Role-play with me, if you will, presenting yourself to me over the phone as if you were a headhunter. Can you convince me that this "product" you're selling is worth my time?

Why Ask This Question?

No, this isn't only an exercise for hiring potential recruiters. Instead, it is an exercise to replace a hackneyed and trite interviewing query used way too often in corporate America: ''Sell me the pen.'' The problem with the ''sell me the pen'' scenario is that it's so overused that candidates come to expect it. That being the case, they prepare themselves to sell pens better than they sell their actual products.

The reason why this query has stood the test of time is because it forces job candidates to distinguish between the object's features and benefits; to overcome any objections that you, the pretend prospective buyer, could raise; and, most important, to ''close'' you on the purchase. However, Question 44 does all this much more effectively without being so predictable, so let's take a look at it.

Analyzing the Response

Asking candidates to sell themselves to you is challenging because they have to be totally objective about a very personal topic—namely, themselves! Distinguishing features from benefits isn't so easy when discussing their own strengths and limitations as well as what makes them stand out among their peers. Furthermore, because of the intimacy of the subject, most candidates are doubly challenged in providing role-play answers that mesh well with their interview responses. That extra dimension of accountability often adds some circumspection to candidates' otherwise bold responses and makes overcoming objections and closing you on the hire a tougher challenge.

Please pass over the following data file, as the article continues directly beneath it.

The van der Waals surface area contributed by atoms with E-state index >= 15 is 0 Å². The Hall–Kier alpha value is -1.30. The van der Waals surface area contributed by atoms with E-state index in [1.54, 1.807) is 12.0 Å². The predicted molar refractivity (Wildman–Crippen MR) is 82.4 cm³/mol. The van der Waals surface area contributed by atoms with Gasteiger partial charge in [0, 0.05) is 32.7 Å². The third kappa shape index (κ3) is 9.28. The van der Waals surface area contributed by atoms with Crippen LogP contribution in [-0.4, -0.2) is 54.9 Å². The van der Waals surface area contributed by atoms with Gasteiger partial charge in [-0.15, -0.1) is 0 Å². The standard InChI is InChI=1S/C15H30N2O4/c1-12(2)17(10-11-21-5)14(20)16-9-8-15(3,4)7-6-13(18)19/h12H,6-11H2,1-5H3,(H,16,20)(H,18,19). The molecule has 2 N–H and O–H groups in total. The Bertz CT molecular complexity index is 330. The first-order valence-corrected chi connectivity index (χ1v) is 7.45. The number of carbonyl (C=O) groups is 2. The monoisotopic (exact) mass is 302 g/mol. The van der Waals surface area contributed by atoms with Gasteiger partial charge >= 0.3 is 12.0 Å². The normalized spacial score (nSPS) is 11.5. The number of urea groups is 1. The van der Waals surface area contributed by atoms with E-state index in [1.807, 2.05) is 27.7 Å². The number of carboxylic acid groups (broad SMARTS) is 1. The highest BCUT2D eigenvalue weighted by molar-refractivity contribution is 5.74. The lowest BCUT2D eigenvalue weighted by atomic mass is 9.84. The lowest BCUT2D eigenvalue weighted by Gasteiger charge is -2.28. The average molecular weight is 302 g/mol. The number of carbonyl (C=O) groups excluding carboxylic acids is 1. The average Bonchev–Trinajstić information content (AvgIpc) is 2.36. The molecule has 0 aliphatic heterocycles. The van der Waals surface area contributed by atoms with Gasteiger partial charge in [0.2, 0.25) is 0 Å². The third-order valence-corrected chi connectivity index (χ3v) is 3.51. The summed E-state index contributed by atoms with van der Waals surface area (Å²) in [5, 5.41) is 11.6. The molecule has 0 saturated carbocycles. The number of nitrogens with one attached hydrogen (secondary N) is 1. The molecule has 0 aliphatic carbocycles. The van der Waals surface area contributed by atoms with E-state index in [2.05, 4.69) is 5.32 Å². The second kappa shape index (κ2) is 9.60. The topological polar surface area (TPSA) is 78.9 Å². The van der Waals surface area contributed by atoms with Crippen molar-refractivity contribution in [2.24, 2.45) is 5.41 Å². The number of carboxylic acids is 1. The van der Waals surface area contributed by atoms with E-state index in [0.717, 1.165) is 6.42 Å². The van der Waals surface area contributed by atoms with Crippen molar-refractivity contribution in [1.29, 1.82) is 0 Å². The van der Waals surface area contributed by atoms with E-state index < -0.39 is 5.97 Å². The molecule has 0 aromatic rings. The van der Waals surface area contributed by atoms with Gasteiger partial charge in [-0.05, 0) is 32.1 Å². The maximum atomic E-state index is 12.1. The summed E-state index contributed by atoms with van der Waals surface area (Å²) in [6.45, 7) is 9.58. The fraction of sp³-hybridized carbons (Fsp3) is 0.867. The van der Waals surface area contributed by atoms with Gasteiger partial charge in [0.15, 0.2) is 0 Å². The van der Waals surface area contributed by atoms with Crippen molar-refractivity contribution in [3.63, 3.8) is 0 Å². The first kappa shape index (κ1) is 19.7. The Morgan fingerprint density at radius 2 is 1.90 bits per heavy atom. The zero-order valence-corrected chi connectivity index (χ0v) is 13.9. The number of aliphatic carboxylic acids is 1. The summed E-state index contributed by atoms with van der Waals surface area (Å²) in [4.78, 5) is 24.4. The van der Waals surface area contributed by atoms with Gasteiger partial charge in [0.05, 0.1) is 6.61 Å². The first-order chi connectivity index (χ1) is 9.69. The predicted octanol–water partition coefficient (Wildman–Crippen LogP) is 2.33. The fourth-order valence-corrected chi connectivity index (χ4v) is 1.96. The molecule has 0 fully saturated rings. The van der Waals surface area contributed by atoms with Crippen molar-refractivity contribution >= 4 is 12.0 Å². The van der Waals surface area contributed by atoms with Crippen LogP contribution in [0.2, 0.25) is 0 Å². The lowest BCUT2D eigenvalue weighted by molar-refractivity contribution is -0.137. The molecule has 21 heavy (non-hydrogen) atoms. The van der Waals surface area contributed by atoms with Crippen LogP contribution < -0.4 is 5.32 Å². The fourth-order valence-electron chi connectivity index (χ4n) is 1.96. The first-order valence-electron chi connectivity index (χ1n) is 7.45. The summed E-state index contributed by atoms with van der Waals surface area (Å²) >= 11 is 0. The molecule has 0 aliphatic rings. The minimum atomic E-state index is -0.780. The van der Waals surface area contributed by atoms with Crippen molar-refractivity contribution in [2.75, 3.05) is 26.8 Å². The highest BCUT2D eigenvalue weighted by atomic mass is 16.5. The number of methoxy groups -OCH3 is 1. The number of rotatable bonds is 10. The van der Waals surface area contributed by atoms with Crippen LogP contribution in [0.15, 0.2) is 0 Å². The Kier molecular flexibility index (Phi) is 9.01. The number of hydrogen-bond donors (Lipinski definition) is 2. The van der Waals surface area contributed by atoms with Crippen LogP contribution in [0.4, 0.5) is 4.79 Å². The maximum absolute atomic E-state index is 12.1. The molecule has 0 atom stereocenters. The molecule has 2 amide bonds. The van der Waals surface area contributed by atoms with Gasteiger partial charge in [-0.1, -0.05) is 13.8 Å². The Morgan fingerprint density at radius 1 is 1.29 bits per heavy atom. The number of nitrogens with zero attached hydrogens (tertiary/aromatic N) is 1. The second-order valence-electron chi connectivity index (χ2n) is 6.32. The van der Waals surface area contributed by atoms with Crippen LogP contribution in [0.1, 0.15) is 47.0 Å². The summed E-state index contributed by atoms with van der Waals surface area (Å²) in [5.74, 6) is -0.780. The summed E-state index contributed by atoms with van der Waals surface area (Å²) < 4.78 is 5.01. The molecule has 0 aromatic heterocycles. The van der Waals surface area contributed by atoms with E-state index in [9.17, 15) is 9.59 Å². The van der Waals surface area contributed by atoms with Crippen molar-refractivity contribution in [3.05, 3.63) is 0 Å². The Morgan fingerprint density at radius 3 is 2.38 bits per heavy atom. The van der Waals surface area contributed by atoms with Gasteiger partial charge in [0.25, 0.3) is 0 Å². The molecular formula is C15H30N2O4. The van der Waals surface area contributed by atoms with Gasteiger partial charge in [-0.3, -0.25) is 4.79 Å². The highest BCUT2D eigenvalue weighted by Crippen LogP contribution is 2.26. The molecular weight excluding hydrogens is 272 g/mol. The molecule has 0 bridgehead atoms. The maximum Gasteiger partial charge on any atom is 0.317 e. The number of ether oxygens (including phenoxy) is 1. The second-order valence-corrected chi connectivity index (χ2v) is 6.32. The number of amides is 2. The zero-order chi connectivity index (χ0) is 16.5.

How to Get More Mileage out of the Question. In evaluating candidates' responses, expect some initial discomfort. After all, no matter how confident candidates are, this exercise does set them up to brag about themselves. (And most people on a job interview don't want to go overboard in that area.) Next, gauge the presentation. Does the individual start off the sales presentation timidly with a trite ''How are you today?'' or does the person get to the point right away? A creative presentation, for example, might sound like this:

''Ms. Employer, I'm calling to tell you about a copier sales executive who's expressed an interest in meeting with your company because he's aware of your reputation, he works for a direct competitor, and he's thoroughly researched your organization. He ranks among the top 20 percent of producers in his company and has a proven track record of taking a poorly performing territory and increasing market share above the national average within two years. Would you consider talking to someone like that?''

Good Answers. It won't always sound this smooth, but the presentation should at least offer tangible results and future benefits. You're then free to lob some objections at the individual, including, ''I have no openings,'' ''Tell me more about him,'' and ''What's he looking for?'' After presenting an objection like ''We have no openings,'' look for candidate rebuttals like, ''Well, you know, Ms. Employer, it's been my experience that strong companies would set up an office in a closet for someone who could immediately add to their top-line revenues. Perhaps you'd consider comparing his track record to some of your existing staff.'' Such heads-up rebuttals show a great deal of ingenuity, creativity, and wit.

Finally, the close in this scenario lies in setting up the interview. See how aggressively the individual overcomes your objections and gets you to commit to meeting with a top producer if only on an exploratory basis. It's an exercise that will shed lots of light onto candidates' self-esteem levels and their abilities to present a product that they're not naturally inclined to sell.

 
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